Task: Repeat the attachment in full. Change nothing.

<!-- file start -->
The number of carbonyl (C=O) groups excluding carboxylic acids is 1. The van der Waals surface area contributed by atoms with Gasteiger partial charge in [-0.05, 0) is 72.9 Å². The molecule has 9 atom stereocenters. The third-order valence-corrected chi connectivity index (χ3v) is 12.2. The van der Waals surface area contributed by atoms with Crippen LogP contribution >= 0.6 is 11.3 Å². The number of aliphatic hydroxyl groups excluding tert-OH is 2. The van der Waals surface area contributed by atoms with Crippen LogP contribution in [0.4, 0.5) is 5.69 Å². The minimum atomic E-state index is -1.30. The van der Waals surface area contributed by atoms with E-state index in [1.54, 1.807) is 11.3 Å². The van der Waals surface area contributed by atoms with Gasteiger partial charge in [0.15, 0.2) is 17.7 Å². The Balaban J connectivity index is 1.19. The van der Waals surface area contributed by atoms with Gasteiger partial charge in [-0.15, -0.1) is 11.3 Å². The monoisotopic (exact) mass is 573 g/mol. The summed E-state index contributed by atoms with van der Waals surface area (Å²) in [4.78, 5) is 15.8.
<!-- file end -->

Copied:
The number of carbonyl (C=O) groups excluding carboxylic acids is 1. The van der Waals surface area contributed by atoms with Gasteiger partial charge in [-0.05, 0) is 72.9 Å². The molecule has 9 atom stereocenters. The third-order valence-corrected chi connectivity index (χ3v) is 12.2. The van der Waals surface area contributed by atoms with Crippen LogP contribution >= 0.6 is 11.3 Å². The number of aliphatic hydroxyl groups excluding tert-OH is 2. The van der Waals surface area contributed by atoms with Crippen LogP contribution in [0.4, 0.5) is 5.69 Å². The minimum atomic E-state index is -1.30. The van der Waals surface area contributed by atoms with E-state index in [1.54, 1.807) is 11.3 Å². The van der Waals surface area contributed by atoms with Gasteiger partial charge in [0.15, 0.2) is 17.7 Å². The Balaban J connectivity index is 1.19. The van der Waals surface area contributed by atoms with Gasteiger partial charge in [-0.15, -0.1) is 11.3 Å². The monoisotopic (exact) mass is 573 g/mol. The summed E-state index contributed by atoms with van der Waals surface area (Å²) in [4.78, 5) is 15.8.